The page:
The governor of Alabama is taking the weekend to decide whether he will sign an Arizona-style bill into law to crack down on illegal immigrants.

If Gov. Robert Bentley gives his stamp of approval to the controversial legislation, the American Civil Liberties Union has vowed to challenge it in court.

"It's an outrageous throwback to the pre-civil rights era and we call on Governor Bentley to veto this deeply misguided bill," Cecillia Wang, director of the ACLU Immigrants' Rights Project, said Friday. "The Alabama Legislature has invited rank discrimination into people's everyday lives,"

The bill, passed by the Alabama Legislature on Thursday night, makes it a crime for a person to be in the state without a valid federal registration or other proof of legal presence.

Like the Arizona law, the bill allows police in a traffic stop to detain anyone without legal papers if the officers have "reasonable suspicion" that they may be present illegally and research by the officers can't turn up any records. "Reasonable suspicion" could include acting nervously or having a tag that doesn't match vehicle registration records, sponsors of the bill said.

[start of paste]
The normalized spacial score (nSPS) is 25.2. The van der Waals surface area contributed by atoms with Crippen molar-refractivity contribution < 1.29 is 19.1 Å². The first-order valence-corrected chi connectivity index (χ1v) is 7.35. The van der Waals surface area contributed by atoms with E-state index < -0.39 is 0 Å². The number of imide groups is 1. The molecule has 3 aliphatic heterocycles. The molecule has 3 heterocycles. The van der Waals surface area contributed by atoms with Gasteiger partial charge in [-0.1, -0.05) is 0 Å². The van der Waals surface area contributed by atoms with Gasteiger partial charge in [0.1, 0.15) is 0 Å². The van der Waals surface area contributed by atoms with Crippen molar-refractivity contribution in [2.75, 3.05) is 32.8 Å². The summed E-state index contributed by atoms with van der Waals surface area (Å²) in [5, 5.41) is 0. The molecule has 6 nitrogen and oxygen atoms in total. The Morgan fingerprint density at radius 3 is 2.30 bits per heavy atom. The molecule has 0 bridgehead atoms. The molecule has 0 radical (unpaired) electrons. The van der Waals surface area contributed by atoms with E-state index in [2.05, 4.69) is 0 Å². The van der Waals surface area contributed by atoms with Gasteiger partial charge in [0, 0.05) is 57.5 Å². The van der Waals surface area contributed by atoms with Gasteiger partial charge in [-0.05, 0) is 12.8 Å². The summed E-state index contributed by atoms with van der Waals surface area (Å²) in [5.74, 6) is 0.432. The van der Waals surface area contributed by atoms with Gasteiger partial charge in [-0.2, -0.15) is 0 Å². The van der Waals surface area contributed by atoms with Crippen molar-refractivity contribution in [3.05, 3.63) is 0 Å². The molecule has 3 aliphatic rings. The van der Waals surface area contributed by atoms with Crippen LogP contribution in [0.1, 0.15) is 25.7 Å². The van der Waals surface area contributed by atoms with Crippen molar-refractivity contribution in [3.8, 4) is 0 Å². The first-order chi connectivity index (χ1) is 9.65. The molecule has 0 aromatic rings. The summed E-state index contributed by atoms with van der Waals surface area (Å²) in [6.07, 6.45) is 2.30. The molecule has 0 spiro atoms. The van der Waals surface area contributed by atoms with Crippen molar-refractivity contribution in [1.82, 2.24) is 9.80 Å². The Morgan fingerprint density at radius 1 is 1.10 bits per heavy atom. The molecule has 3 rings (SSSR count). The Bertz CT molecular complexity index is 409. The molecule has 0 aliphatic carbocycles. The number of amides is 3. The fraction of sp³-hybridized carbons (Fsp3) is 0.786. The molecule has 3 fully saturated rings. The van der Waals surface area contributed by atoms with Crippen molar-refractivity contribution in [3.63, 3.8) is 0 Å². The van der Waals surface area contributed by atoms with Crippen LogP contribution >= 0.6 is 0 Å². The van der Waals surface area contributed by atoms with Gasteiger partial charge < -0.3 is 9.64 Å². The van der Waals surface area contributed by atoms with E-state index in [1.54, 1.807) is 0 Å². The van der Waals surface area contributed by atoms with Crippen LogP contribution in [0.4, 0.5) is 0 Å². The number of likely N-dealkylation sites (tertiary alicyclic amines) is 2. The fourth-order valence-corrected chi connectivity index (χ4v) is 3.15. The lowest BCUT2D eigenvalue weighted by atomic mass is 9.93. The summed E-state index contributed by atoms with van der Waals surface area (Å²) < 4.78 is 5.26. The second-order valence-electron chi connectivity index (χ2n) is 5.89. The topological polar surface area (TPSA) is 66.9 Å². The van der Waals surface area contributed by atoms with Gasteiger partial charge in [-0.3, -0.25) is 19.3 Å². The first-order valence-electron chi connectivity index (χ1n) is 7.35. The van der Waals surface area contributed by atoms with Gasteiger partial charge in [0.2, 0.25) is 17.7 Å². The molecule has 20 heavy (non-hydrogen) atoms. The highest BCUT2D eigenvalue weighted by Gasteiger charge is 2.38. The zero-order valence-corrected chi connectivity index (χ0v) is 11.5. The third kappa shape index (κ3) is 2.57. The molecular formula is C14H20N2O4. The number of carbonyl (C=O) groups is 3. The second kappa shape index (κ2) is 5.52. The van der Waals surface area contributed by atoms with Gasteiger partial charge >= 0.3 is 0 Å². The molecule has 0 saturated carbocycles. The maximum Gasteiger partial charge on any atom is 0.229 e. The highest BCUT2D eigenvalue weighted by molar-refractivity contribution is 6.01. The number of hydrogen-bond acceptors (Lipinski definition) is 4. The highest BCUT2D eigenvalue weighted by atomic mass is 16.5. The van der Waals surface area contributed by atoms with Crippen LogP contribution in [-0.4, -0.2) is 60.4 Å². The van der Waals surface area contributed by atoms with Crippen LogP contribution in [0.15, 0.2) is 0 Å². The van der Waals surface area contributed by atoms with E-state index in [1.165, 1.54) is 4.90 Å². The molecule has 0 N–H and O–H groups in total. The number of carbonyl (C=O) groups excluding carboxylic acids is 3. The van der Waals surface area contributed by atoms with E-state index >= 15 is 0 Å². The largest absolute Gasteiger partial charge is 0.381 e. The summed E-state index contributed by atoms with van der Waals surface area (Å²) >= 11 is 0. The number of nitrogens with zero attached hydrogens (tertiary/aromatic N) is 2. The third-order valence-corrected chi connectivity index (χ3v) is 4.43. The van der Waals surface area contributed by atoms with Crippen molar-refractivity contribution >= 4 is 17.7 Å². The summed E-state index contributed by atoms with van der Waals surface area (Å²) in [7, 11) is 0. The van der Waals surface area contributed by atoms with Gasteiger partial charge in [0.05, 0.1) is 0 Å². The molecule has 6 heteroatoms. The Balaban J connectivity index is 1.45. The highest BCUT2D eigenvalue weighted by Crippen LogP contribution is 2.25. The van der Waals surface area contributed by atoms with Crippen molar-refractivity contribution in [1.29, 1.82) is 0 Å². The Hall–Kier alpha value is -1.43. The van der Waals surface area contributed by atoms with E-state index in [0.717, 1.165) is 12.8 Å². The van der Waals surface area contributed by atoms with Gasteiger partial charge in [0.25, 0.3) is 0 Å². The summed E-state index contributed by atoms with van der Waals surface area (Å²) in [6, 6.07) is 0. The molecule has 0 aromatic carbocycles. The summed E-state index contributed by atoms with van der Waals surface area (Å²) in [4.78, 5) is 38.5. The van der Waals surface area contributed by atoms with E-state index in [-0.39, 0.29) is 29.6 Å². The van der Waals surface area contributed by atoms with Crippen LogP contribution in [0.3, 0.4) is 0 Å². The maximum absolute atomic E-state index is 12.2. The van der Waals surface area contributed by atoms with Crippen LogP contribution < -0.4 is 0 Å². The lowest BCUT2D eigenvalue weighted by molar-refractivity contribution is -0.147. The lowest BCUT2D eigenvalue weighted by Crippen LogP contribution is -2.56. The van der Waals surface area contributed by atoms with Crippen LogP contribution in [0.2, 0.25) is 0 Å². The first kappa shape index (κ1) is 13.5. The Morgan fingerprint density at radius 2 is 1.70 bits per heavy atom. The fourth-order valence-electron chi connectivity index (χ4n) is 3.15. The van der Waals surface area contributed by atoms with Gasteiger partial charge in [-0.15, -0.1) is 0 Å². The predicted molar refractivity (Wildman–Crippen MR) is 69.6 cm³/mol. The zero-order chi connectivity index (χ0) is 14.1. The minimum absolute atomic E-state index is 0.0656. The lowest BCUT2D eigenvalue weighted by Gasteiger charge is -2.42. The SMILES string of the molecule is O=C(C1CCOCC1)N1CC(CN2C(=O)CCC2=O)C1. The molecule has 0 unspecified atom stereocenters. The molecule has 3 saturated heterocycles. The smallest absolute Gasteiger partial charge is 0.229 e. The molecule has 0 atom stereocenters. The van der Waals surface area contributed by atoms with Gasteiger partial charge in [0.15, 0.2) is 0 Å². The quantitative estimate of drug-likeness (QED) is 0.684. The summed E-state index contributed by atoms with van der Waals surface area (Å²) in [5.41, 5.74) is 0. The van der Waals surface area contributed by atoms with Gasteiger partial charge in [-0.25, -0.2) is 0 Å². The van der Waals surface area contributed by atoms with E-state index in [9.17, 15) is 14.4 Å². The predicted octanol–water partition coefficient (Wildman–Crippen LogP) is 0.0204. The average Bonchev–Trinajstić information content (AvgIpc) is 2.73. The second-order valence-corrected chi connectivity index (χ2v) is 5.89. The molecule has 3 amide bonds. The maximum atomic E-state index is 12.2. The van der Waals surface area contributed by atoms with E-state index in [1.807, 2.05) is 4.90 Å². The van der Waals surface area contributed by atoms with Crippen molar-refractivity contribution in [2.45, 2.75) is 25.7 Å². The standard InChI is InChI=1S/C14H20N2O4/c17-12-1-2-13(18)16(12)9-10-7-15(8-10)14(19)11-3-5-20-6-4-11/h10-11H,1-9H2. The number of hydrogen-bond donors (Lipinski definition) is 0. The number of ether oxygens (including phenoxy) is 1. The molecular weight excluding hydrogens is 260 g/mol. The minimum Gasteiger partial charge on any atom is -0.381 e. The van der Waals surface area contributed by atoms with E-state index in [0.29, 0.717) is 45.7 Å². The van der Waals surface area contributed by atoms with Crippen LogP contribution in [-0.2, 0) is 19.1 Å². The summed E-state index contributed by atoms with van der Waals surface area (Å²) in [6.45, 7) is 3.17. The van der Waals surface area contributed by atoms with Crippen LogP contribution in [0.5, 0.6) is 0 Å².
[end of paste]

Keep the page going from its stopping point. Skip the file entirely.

It would also be a crime for an illegal immigrant to apply for work. The bill requires all Alabama businesses to use the federal E-Verify system to check the legal status of new employees, although businesses with 25 or fewer employees could get the state Department of Homeland Security to do it for them. A business caught twice for knowingly hiring an illegal immigrant would lose its business license.

The bill also makes it a crime to transport or harbor illegal immigrants and it prevents cities from passing laws to protect illegal immigrants in their cities.

The bill sailed through the Legislature on votes of 67-29 in the House and 25-7 in the Senate.

Support came from Republicans and some white Democrats, while black Democrats led the opposition.

"This is an Arizona bill with an Alabama twist," said the sponsor, House Republican leader Micky Hammon.

Republican Sen. Scott Beason, who helped write the legislation, said it's designed to take jobs away from illegal immigrants and give them to legal residents. "This is a jobs bill," he said.

Democratic Sen. Linda Coleman predicted it would lead to discrimination. But Beason said, "You can't just stop someone because of how they look."

Bentley's communications director, Rebekak Mason, said he will spend the weekend reviewing the long, complicated bill before deciding what action to take, but "having a strong illegal immigration bill has been a top priority for the governor."

The Associated Press contributed to this report.